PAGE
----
Boreal Ecosystem Productivity Simulator (BEPS)

A daily process model, named Boreal Ecosystems Productivity Simulator was developed for estimating NPP for large areas by using remote sensing, gridded daily meteorological data, and soil data. With current computing technology, it is feasible to implement the daily process model at a regional scale with moderate resolutions (0.25-1.0 km). The combination of this relatively high spatial and temporal resolution modeling enables us to obtain reliable and spatially explicit NPP distribution.

Gross primary productivityEcosystem modelBEPS


Initial contribute: 2019-04-22


Authorship is unclear, you can claim the item.


Application-focused categoriesNatural-perspectiveLand regions
Method-focused categoriesData-perspectiveRemote sensing analysis
Method-focused categoriesProcess-perspectiveBiological process calculation

Model Description

English {{currentDetailLanguage}} English

BEPS was built based on a site-level (~10-2 km2)process model, FOREST-BGC (Running and Coughlan, 1988). The biological principles in FOREST-BGC were adopted for modeling the processes governing carbon and water flows in the soil-plant-atmosphere system because this model has been well documented and tested with measured NPP over various climatic zones in Oregon (Running, 1993). The model requires daily meteorological inputs and calculates NPP on a daily basis. This daily model captures, without excessive complexity, major ecosystem functionalities resulting from the diurnal variation in solar energy. It is computationally feasible for remote-sensing applications. The same model has also been extended to simulate ecological and hydrological processes at the landscape scale (Running et al., 1989) and has bee11 incorporated into the regional hydroecological simulation system (RHESSys) at watershed scale (~102-103 km2) (Band et al., 1991, 1993). To use FOREST-BGC at provincial and national levels in Canada (~106-107 km2), challenges exist in (1) searching for available data sources to satisfy the basic model input requirements and (2) incorporating data from different sources in the model and making them spatially and temporally compatible.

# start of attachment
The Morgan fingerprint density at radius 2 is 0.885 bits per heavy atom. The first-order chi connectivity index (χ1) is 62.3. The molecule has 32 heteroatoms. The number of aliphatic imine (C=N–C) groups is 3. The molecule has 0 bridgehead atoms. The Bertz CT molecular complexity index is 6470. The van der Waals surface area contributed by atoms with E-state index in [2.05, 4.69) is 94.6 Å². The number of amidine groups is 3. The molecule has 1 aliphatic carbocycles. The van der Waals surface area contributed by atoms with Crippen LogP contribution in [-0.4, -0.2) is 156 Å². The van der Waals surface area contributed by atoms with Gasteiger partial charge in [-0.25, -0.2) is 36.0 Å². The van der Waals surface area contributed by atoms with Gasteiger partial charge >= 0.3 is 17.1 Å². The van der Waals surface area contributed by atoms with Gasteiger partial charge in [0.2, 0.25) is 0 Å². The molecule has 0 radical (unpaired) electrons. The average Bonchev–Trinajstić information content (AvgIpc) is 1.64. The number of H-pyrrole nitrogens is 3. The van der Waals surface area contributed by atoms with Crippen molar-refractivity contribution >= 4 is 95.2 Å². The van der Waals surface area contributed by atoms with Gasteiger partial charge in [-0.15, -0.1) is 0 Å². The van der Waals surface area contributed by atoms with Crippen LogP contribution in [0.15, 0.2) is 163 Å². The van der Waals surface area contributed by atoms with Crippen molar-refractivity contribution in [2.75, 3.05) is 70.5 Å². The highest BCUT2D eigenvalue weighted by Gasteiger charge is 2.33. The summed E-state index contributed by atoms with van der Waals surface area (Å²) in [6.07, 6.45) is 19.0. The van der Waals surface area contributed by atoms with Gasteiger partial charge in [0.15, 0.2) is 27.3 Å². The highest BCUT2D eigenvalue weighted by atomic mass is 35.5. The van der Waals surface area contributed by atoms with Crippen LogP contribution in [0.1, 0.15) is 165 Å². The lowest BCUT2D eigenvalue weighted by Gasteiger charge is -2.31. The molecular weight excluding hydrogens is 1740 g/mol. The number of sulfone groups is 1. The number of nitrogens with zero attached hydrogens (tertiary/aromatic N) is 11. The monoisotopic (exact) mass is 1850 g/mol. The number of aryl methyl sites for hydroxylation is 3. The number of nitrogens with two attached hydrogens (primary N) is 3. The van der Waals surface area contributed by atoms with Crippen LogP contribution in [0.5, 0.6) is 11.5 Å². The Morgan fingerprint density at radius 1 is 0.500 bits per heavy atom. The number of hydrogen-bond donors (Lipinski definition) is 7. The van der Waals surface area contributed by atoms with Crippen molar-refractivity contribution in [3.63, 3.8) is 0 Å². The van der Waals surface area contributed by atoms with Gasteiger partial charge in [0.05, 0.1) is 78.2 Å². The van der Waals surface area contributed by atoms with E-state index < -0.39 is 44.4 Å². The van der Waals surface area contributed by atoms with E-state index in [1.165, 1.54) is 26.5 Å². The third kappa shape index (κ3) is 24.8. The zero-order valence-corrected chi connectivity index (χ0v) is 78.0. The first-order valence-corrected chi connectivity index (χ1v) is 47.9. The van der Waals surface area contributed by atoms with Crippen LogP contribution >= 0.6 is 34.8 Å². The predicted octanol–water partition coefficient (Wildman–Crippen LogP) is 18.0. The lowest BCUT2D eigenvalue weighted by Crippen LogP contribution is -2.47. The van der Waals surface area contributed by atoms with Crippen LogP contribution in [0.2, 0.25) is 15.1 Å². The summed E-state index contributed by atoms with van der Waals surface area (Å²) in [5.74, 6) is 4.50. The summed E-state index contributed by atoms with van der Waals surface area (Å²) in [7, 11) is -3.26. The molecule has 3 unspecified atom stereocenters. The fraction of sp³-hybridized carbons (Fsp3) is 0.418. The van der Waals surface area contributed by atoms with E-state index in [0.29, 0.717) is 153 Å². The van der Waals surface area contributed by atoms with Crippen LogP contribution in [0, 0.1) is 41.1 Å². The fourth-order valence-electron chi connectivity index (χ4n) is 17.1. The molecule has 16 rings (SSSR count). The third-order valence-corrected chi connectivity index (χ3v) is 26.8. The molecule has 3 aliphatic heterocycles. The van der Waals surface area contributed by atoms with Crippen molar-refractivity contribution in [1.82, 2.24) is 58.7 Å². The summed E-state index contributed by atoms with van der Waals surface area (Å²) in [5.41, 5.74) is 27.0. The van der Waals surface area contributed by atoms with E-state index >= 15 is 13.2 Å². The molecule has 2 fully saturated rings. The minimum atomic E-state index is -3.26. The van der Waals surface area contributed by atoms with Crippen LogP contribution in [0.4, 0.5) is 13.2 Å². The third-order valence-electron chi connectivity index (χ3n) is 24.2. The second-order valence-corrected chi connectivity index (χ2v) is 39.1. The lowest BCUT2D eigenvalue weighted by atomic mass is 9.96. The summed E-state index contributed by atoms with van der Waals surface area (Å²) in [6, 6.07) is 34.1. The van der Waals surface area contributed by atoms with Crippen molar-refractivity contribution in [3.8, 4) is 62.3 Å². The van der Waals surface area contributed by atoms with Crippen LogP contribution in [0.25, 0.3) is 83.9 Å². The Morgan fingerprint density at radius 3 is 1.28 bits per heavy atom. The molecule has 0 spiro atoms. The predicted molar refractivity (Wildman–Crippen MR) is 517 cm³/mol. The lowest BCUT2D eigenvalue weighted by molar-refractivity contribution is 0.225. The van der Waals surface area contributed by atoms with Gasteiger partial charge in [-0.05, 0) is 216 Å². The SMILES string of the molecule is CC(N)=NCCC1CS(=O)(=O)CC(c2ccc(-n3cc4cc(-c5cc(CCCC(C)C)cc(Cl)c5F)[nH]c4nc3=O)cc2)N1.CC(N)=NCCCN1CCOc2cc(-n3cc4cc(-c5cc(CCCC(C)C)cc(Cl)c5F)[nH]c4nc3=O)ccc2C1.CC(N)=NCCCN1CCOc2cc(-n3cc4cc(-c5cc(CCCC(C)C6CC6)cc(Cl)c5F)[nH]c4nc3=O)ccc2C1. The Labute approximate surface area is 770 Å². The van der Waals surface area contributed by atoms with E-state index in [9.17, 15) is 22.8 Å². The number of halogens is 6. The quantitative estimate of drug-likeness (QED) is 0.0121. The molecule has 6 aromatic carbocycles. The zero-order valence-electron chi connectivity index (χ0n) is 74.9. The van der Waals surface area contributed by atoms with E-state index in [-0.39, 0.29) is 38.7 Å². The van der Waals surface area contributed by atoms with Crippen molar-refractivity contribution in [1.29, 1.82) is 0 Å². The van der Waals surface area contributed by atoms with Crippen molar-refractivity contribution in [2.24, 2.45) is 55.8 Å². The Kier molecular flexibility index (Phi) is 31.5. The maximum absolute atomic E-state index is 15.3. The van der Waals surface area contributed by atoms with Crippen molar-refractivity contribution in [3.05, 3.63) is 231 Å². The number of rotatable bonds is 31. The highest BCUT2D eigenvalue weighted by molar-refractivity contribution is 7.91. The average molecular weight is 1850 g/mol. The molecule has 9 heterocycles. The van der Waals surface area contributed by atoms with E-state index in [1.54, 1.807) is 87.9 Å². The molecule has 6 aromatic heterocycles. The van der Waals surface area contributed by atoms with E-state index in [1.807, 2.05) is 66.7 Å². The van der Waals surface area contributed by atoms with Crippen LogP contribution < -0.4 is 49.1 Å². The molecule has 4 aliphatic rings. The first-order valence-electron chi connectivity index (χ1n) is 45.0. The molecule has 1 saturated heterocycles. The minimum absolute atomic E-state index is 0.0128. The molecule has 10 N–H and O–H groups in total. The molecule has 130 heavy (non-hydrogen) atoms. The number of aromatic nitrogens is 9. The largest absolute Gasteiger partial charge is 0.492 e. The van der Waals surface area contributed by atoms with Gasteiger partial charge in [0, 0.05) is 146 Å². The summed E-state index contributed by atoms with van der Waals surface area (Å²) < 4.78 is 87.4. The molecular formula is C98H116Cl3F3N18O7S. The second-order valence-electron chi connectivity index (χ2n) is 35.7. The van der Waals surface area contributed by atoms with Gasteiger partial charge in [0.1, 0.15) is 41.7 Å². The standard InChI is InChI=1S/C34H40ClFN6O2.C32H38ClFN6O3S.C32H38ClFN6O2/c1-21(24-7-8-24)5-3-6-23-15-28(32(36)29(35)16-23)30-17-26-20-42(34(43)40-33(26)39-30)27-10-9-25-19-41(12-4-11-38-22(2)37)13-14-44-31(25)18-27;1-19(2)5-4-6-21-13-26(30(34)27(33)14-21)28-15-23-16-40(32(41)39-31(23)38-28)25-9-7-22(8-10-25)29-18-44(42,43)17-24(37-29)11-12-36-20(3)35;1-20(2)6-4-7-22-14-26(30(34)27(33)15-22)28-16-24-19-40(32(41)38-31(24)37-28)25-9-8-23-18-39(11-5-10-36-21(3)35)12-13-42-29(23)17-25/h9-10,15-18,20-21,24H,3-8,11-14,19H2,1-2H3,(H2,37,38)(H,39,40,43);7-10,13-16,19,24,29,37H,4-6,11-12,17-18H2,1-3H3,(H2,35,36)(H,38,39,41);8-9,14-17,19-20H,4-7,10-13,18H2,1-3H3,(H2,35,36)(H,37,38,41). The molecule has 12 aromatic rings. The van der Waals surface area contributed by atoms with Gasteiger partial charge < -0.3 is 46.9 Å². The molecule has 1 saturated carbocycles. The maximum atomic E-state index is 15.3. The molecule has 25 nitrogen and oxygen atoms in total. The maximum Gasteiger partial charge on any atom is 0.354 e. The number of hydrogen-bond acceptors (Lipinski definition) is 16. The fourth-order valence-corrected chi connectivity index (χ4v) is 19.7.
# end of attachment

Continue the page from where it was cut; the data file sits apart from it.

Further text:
Recent developments in remote sensing, the geographical information system (GIS), and meteorolog have made it possible to overcome the first challenge. The most important inputs to BEPS include leaf area index (LAI), available water capacity (AWC) of soil, and daily meteorological  variables (shortwave radiation, maximum and minimum temperatures, humidity. and precipitation). Through the recent work of Chen and Cihlar (1996) and Cihlar et al. (1996), algorithms were developed to derive LA1 for various cover types from IO-day composites of the advanced ven high resolution radiometer (AVHRR) measurements. A digital land-cover map of Canada compatible with the AVHRR composites was available from Pokrant et al. (1991). The land-cover information is used in BEPS to determine a vegetationdevelopment foliage clumping index, biological parameters, and the initial carbon content of plant components for the modeling. Data on the available water-holding capacity of soil were compiled in a GIS soil database at Agriculture and Agri-Food Canada (Shields tit al., 1991). For daily meteorological data, conducting spatial extrapolation for an area of 106-107 km2 from only one meteorological station becomes inadequate-a scheme used in the original FOREST-BGC and RHESSvs for small-area applications. Therefore, a new scheme was developed in BEPS to employ gridded meteorological data generated either by meteorological analvsis models or from mcteorological station measurements. 

BEPS was designed to address the second challenge. BEPS is a simulation system that integratrs the input data, automates the modeling, and products output of NPP and other ecological parameters. The input data required by BEPS are from different sollrces and of various forms (vector, raster), resolutions, and grid systems, as summarized in Table 1. The vector and scattered raster data were preprocessed into a griddrd raster format prior to simulation. Figure 1 shows the framework of BEPS, including the major modeling steps, the input data and their spatial resolutions. and temporal intervals. The input data were harmonized for their spatial and temporal compatibility. Vegetation and environment conditious were assumed to be homogeneous within an entity of 1 km2. Each entity was georeferenced (see the detail in the subsequent section on prowssing LAI ). For each entity, the meteorological data we’re bilinearly interpolated in BEPS from the input data with ~1-degree resolution; whereas, for the soil data with 0.02-degree resolution, the nearest-neighbor interpolation was used. The calculations of soil water content. cancopy  conductanice,photosynthesis, and respiration were based on the functionalities used in FOREST-BGC .The outputs of the model iuclude NPP, transpiration,evapotranspiration, soil watrr content, and other variables of interest. The outputs can be ,given for a userdefined period of time from 1 day to an entire year.


How to Cite

Zhiyi Zhu (2019). Boreal Ecosystem Productivity Simulator (BEPS), Model Item, OpenGMS,

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Initial contribute: 2019-04-22



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